Epiploic appendages are small pouches of peritoneum, each of which is supplied by vascular stalks, which protrude from the external serosal surface of the colon into the peritoneum 21112 . They occur in the rectosigmoid junction (57%), ileoceacal region (26%), ascending colon (9%), transverse colon (6%) and descending colon (2%) 56 . The pedunculated shape, the free range of movement and the tortuous nature of their blood supply makes epiploic appendages vulnerable to torsion or ischemic change 111 .
The term “epiploic appendagitis” was introduced by Lynn et al. in 1956 to describe the rare inflammatory process that results from a disturbance in the vasculature such as torsion or venous thrombosis of the epiploic appendage involved. The sigmoid colon is more commonly affected than the ceacum and men are more frequently affected than women 211 .
The exact physiological functions of epiploic appendages are not yet clarified. It has been proposed that their role involves a soft support cushioning of the colon, a role in immune response (much like that of the lesser omentum) and colonic absorption. A twisting, kinking or stretching of epiploic appendages along their long axis with impairment of their vascular supply results in subsequent venous thrombosis and necrosis (sometimes hemorrhagic). Although less likely, primary thrombosis is also possible.
On clinical exam, patients usually describe a localized, strong, non-migratory sharp pain, which commenced after a specific movement of their body, during postprandial exercise for example 29 . Abdominal tenderness is present. There is usually a lack of fever, vomiting or leukocytic response but a slight increase of CRP value 81112 .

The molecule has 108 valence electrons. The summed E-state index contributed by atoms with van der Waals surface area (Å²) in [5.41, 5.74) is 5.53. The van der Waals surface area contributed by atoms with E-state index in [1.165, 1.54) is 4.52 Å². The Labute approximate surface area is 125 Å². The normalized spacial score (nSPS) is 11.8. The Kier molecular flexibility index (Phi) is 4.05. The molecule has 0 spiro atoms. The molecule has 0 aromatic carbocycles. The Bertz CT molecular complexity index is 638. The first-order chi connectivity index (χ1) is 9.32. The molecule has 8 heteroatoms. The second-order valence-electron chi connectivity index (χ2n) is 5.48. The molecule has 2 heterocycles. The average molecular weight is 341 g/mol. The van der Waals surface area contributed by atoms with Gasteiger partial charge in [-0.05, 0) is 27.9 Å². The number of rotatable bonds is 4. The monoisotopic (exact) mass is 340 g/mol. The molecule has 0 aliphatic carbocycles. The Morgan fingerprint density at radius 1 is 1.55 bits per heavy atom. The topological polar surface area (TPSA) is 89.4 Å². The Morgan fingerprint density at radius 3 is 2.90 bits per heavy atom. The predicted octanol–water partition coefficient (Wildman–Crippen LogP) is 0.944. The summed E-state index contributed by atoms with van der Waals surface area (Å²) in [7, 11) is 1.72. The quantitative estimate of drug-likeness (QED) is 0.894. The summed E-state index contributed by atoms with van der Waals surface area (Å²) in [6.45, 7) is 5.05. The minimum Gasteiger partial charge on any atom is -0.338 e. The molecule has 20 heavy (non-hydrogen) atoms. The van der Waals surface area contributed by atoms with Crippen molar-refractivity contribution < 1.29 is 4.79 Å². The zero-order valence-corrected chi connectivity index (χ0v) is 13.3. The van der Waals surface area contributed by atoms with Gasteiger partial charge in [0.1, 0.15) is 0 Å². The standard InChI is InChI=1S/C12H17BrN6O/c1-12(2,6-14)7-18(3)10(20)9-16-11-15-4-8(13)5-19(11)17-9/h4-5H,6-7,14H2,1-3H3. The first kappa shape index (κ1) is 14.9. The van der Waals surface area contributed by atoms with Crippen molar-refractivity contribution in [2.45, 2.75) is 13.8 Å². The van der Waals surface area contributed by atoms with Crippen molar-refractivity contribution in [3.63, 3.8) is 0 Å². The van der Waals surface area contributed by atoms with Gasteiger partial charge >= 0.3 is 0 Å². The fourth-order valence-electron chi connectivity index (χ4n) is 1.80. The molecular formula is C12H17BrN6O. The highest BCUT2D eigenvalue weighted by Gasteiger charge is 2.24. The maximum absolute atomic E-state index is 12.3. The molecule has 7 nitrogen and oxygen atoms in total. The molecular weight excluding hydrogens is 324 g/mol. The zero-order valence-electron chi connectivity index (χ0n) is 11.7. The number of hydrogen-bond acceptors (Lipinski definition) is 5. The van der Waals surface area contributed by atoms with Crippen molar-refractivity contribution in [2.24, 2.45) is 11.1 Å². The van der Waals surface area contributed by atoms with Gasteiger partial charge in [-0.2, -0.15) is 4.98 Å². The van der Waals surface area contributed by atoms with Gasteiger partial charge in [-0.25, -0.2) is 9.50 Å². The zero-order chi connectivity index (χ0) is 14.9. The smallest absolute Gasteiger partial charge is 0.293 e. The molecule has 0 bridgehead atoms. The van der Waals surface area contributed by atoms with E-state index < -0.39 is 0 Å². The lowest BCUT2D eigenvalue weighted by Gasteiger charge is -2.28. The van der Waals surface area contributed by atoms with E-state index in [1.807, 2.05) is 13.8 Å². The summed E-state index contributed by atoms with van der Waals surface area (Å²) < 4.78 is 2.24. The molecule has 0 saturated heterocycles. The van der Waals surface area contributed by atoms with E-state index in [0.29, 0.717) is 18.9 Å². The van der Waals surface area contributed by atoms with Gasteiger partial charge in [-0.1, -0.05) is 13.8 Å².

Ultrasound sometimes shows an oval-shaped, non-compressible hyperechoic mass with a subtle hypoechoic rim, directly under the site of maximum tenderness 13 . Moreover, normal epiploic appendages are not seen on a CT scan, unless they are surrounded by intraperitoneal fluid or inflammation 410 . In 1986, Danielson et al. were the first to report a case of epiploic appendagitis diagnosed by CT scan 410 . Pathognomonic CT findings include a 2-4cm oval-shaped, fat-density lesion, with a hyperdense ring surrounded by inflammatory changes. Thickening of the parietal peritoneum wall may sometimes be also observed 48101314 .
There is a variety of complications described that often follow on epiploic appendagitis, such as the formation of adhesions 12 (as the result of surrounding inflammation), the appearance of focal abscesses (simulating a neoplastic lesion), intussusception, bowel obstruction 15 and peritonitis. Rarely, “peritoneal loose bodies” (infracted and not definitely inflamed epiploic appendages) cause intestinal obstruction or urine retention, depending on their size and localization 451013 .
The indicated therapy of epiploic appendagitis is still a matter of controversy. It is widely accepted that this clinical entity is self-limiting, with patients recovering in less than 10 days, when given anti-inflammatory and antibiotic medication 23 . Most of the surgical literature supports the benign course of this disease and favors a conservative therapy. However, it is also observed that there has been a tendency of recurrence in conservatively treated patients and therefore some surgeons believe that surgical therapy might finally prevent recurrence, inflammation induced adhesions and other less common complications 51114 . Furthermore, laparoscopic interventions are highly appealing to both patients and surgeons in the form of exploration via a laparoscopic approach with simple ligation and excision of the inflamed appendage 111 . The benefit of short hospitalization, quick mobilization and avoidance of unnecessary irradiation exposure by the use of multiple follow-up CT scans is clearly accepted. On the other hand, there can occur complications such as excessive bleeding, infection or an unexpected reaction to the anesthetics as well as specific complications of laparoscopy like accidental damage of internal organs or abdominal bruising, which have to be discussed with the patient 314 .